Blog 2470 – 07.30.2022
Against All Odds
All love stories end in a sad good-bye for one or the other lover except for those few rare occasions when the couple dies together on the buddy-plan as in a automobile or plane crash or a Romeo and Juliet suicide pact. Even the movie version famed chick-flick, The Notebook, has the elderly life long lovers dying in each other arms in their sleep. This is a Hollywood screenwriter’s contrived happy ending. The Nicholas Spark book ending is a more traditional “ladies first”sad ending. But even then because of her Alzheimer’s the husband suffers a thousand and one terrible good-byes even in the movie version.
Today is my lovely and loving wife Linda’s seventy-second birthday. If we both live eleven days more we will celebrate thirty-three years together as man and wife. Like most married couples we have had our ups and downs, but I can honestly say that I love Linda more today than I did on our wedding day.
Early this year, the beginning of February, Linda had a mental break after a terrible bout of Shingles and for days she did not know who I was and it was sad and frightening for both of us. Linda’s dad passed away several years ago in his nineties and he had Alzheimers and was in a care facility the last several years of his life.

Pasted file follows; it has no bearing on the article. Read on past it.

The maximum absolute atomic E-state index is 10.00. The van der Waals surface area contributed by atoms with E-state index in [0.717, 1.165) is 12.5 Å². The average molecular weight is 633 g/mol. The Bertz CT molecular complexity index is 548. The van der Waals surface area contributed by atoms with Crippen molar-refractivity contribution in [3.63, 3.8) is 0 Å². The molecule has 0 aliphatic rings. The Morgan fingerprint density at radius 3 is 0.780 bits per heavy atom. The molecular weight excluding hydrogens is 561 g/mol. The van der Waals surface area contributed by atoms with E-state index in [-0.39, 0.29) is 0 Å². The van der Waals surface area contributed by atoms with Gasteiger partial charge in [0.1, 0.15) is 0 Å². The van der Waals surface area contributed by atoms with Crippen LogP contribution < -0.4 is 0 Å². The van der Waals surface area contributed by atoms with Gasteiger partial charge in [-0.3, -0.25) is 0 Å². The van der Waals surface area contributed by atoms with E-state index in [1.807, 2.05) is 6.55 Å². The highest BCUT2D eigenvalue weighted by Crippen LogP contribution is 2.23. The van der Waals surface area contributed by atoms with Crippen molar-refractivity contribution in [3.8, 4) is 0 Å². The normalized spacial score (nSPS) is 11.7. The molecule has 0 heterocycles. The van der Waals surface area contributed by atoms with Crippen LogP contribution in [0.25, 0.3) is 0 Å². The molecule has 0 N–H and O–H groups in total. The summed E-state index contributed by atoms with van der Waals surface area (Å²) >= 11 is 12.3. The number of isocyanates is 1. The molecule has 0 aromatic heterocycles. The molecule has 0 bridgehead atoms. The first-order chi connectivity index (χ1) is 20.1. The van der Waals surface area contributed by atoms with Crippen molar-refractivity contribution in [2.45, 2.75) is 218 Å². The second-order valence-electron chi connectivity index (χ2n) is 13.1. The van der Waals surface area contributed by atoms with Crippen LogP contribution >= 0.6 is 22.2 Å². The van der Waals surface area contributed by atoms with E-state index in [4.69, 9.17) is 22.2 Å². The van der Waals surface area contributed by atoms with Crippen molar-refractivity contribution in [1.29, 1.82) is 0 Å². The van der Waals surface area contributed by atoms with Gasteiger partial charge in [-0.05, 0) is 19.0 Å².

Linda who is like her dad in so many ways, is afraid she will be like him dad in that regard as well. After being checked out by two different hospitals and spending a couple of weeks in a Behavior Hospital between those two extensive check-ups and rounds of tests, I brought Linda home to care for her myself the best I can for as long as I can. I have told her my intention is to live at least one day longer than she does so I can be here to take care of her and so she will never have to say good-bye to me, but I to her.
My dad died of a heart attack or stroke three years before my mother took her own life with the Smith and Wesson light-weight revolver that he had bought for her for self-protection. She never forgave him for leaving her. They were married forty-seven years. Their marriages appeared from outside to be more holy deadlock than holy wedlock. She hated her life without him.
So many love songs lament the loss of the beloved. One on my favorites is a lesser known recording by Glen Campbell titled, The Last Time I Saw Her Face. Sad as I would be to sing that of my beloved wife Linda. I hope, against all odds, that she never has to spend one day grieving for me or in a place without me there beside her. I am trusting my infinite and loving source to make it so.
Your friend and fellow traveler,
The Last Time I Saw Her Face